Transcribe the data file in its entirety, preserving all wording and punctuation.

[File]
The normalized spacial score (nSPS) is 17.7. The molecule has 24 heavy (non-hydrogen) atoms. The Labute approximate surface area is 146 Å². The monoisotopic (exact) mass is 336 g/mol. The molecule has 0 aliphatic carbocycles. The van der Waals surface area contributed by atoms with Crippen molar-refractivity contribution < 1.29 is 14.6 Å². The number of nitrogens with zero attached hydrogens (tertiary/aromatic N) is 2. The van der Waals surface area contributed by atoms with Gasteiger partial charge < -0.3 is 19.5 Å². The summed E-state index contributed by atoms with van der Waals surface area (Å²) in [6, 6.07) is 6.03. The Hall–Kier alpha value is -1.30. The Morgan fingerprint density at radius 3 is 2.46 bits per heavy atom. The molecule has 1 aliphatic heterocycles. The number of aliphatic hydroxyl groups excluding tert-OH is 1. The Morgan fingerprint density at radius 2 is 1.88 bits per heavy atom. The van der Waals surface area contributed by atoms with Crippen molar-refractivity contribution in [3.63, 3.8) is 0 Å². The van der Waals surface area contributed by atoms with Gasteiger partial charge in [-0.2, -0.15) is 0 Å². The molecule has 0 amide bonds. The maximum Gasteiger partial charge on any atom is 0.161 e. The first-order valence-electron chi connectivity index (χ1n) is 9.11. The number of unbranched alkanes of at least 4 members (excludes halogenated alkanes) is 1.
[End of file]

The normalized spacial score (nSPS) is 17.7. The molecule has 24 heavy (non-hydrogen) atoms. The Labute approximate surface area is 146 Å². The monoisotopic (exact) mass is 336 g/mol. The molecule has 0 aliphatic carbocycles. The van der Waals surface area contributed by atoms with Crippen molar-refractivity contribution < 1.29 is 14.6 Å². The number of nitrogens with zero attached hydrogens (tertiary/aromatic N) is 2. The van der Waals surface area contributed by atoms with Gasteiger partial charge < -0.3 is 19.5 Å². The summed E-state index contributed by atoms with van der Waals surface area (Å²) in [6, 6.07) is 6.03. The Hall–Kier alpha value is -1.30. The Morgan fingerprint density at radius 3 is 2.46 bits per heavy atom. The molecule has 1 aliphatic heterocycles. The number of aliphatic hydroxyl groups excluding tert-OH is 1. The Morgan fingerprint density at radius 2 is 1.88 bits per heavy atom. The van der Waals surface area contributed by atoms with Crippen molar-refractivity contribution in [3.63, 3.8) is 0 Å². The van der Waals surface area contributed by atoms with Gasteiger partial charge in [-0.2, -0.15) is 0 Å². The molecule has 0 amide bonds. The maximum Gasteiger partial charge on any atom is 0.161 e. The first-order valence-electron chi connectivity index (χ1n) is 9.11. The number of unbranched alkanes of at least 4 members (excludes halogenated alkanes) is 1.